Olivia Harrison, widow of the late George Harrison, has sued her former brother-in-law in regards to some Harrison memorabilia stolen from a home the family used to own in Los Angeles. Harrison filed the suit in Los Angeles Superior Court on Friday (January 11) against her sister Linda Arias’s ex-husband Carl Roles and his current wife Carol Roles, accusing the couple of wrongfully possessing, selling, and profiting from the material, which is described as “household and personal items of sentimental value.” The suit asks for return of the property, unspecified damages (including interest), and attorney’s fees and other costs. A preliminary injunction hearing is set for February 1.
According to the court papers, the Harrisons owned a house and property in Los Angeles in the 1970s that they allowed Arias to live in rent-free, in exchange for her acting as caretaker of the house, the property, and the family’s possessions. When Arias married Roles in 1976, the Harrison’s agreed to also let him live there, under the same terms.
A massive rainstorm in 1980 caused a mudslide, followed by boulders falling on the property, destroying the house. The Harrisons hired a salvage company, which cleared the wreckage and recovered whatever personal property could be found.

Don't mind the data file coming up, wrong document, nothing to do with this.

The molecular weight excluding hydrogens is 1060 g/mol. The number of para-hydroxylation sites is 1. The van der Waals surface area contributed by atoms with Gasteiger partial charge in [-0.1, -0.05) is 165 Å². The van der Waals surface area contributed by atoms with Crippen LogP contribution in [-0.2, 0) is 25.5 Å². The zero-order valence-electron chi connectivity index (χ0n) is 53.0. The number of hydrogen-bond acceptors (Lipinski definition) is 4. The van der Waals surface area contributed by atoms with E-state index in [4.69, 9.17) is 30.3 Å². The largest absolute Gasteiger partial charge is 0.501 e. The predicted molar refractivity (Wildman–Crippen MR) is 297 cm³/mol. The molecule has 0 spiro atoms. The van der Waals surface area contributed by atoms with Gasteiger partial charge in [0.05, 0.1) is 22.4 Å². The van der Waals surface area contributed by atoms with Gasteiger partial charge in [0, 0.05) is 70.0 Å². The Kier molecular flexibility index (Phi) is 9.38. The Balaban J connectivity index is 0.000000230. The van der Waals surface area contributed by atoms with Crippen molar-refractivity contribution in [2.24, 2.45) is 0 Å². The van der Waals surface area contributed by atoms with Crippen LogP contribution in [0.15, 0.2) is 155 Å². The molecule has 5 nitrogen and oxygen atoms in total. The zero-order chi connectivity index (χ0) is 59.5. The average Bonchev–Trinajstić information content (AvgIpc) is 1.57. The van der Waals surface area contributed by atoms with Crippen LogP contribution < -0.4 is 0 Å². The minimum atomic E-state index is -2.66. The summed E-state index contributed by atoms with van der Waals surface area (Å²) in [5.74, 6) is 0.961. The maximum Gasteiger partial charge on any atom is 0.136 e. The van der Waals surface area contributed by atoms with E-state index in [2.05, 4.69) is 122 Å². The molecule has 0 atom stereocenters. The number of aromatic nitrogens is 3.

On November 30, 2001, just one day after Harrison died at age 58, Roles called a reporter in Arizona about selling some of Harrison’s personal property, which the suit claims Roles took from the Los Angeles property without the family’s knowledge or permission before the salvage company arrived. Roles allegedly told the reporter that there was a lot of money to be made from the sale of memorabilia related to George Harrison, given his recent death.
The filing claims that when the Roles couple met with a “collector” (actually an undercover FBI agent), they brought with them 10 boxes of paraphernalia, one of which was labeled “GH $tuff.” The couple admitted that the material was taken from the Los Angeles house after the mudslide, and that they had even more stuff in storage.
When confronted at the meeting by security expert and family friend Gavin de Becker, the couple: A) refused to turn the Harrison material over to the family; B) refused to agree not to sell any of it; and C) refused to agree not to destroy any of it until a court could determine who the rightful owner was, according to the suit.
Mr. and Mrs. Roles were unavailable for comment as of press time.